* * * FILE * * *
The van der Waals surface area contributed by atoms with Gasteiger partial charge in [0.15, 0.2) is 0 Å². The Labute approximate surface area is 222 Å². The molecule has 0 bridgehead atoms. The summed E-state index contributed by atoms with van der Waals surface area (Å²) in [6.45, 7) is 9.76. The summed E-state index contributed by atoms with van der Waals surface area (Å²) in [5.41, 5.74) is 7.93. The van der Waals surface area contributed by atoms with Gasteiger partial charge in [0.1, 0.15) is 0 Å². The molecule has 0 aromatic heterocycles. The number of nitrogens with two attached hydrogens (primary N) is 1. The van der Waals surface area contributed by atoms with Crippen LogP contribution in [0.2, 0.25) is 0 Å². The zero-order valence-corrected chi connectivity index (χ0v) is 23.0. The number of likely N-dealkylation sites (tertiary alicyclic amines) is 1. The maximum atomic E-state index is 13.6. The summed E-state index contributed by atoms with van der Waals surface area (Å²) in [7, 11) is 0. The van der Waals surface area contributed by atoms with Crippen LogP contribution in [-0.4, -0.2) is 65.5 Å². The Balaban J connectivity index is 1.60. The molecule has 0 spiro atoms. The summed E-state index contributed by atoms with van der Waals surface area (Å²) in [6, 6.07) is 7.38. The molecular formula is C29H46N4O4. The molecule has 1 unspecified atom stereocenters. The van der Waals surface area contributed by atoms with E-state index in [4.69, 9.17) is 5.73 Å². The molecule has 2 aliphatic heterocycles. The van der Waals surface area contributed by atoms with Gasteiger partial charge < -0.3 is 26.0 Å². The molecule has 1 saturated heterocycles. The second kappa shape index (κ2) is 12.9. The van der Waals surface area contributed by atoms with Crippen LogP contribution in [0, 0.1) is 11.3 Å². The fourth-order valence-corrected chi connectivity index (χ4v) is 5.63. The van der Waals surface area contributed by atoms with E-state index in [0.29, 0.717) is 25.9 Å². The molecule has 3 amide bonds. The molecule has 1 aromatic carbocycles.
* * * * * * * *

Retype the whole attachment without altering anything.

The van der Waals surface area contributed by atoms with Gasteiger partial charge in [0.15, 0.2) is 0 Å². The Labute approximate surface area is 222 Å². The molecule has 0 bridgehead atoms. The summed E-state index contributed by atoms with van der Waals surface area (Å²) in [6.45, 7) is 9.76. The summed E-state index contributed by atoms with van der Waals surface area (Å²) in [5.41, 5.74) is 7.93. The van der Waals surface area contributed by atoms with Gasteiger partial charge in [0.1, 0.15) is 0 Å². The molecule has 0 aromatic heterocycles. The number of nitrogens with two attached hydrogens (primary N) is 1. The van der Waals surface area contributed by atoms with Crippen LogP contribution in [0.2, 0.25) is 0 Å². The zero-order valence-corrected chi connectivity index (χ0v) is 23.0. The number of likely N-dealkylation sites (tertiary alicyclic amines) is 1. The maximum atomic E-state index is 13.6. The summed E-state index contributed by atoms with van der Waals surface area (Å²) in [7, 11) is 0. The van der Waals surface area contributed by atoms with Crippen LogP contribution in [-0.4, -0.2) is 65.5 Å². The Balaban J connectivity index is 1.60. The molecule has 0 spiro atoms. The summed E-state index contributed by atoms with van der Waals surface area (Å²) in [6, 6.07) is 7.38. The molecular formula is C29H46N4O4. The molecule has 1 unspecified atom stereocenters. The van der Waals surface area contributed by atoms with E-state index in [4.69, 9.17) is 5.73 Å². The molecule has 2 aliphatic heterocycles. The van der Waals surface area contributed by atoms with Gasteiger partial charge < -0.3 is 26.0 Å². The molecule has 1 saturated heterocycles. The second kappa shape index (κ2) is 12.9. The van der Waals surface area contributed by atoms with Crippen LogP contribution in [0, 0.1) is 11.3 Å². The fourth-order valence-corrected chi connectivity index (χ4v) is 5.63. The van der Waals surface area contributed by atoms with E-state index in [0.29, 0.717) is 25.9 Å². The molecule has 3 amide bonds. The molecule has 1 aromatic carbocycles.